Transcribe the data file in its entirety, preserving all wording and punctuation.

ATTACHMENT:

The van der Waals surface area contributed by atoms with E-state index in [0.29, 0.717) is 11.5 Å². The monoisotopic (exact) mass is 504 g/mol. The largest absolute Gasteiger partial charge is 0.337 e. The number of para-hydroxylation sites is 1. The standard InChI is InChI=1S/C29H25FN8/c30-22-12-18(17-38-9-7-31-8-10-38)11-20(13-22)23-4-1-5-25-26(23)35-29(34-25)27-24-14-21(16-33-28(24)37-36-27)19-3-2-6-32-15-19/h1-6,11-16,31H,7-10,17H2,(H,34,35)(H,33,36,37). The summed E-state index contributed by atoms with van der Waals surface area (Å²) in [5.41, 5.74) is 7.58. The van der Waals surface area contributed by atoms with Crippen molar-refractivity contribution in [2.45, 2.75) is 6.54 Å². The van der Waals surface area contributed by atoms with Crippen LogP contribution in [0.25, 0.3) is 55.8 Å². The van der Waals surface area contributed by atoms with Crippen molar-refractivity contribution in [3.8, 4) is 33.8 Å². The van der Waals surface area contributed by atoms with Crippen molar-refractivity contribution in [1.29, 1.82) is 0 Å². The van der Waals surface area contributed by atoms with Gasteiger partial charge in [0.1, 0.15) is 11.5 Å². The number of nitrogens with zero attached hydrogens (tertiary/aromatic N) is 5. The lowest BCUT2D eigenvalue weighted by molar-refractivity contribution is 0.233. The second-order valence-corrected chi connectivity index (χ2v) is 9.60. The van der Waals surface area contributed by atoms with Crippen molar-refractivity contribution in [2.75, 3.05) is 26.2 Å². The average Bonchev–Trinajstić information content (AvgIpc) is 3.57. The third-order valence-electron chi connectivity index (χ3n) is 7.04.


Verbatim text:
The van der Waals surface area contributed by atoms with E-state index in [0.29, 0.717) is 11.5 Å². The monoisotopic (exact) mass is 504 g/mol. The largest absolute Gasteiger partial charge is 0.337 e. The number of para-hydroxylation sites is 1. The standard InChI is InChI=1S/C29H25FN8/c30-22-12-18(17-38-9-7-31-8-10-38)11-20(13-22)23-4-1-5-25-26(23)35-29(34-25)27-24-14-21(16-33-28(24)37-36-27)19-3-2-6-32-15-19/h1-6,11-16,31H,7-10,17H2,(H,34,35)(H,33,36,37). The summed E-state index contributed by atoms with van der Waals surface area (Å²) in [5.41, 5.74) is 7.58. The van der Waals surface area contributed by atoms with Crippen molar-refractivity contribution in [2.45, 2.75) is 6.54 Å². The van der Waals surface area contributed by atoms with Crippen LogP contribution in [0.25, 0.3) is 55.8 Å². The van der Waals surface area contributed by atoms with Crippen molar-refractivity contribution in [3.8, 4) is 33.8 Å². The van der Waals surface area contributed by atoms with Crippen molar-refractivity contribution in [1.29, 1.82) is 0 Å². The van der Waals surface area contributed by atoms with Gasteiger partial charge in [0.1, 0.15) is 11.5 Å². The number of nitrogens with zero attached hydrogens (tertiary/aromatic N) is 5. The lowest BCUT2D eigenvalue weighted by molar-refractivity contribution is 0.233. The second-order valence-corrected chi connectivity index (χ2v) is 9.60. The van der Waals surface area contributed by atoms with Crippen molar-refractivity contribution in [2.75, 3.05) is 26.2 Å². The average Bonchev–Trinajstić information content (AvgIpc) is 3.57. The third-order valence-electron chi connectivity index (χ3n) is 7.04.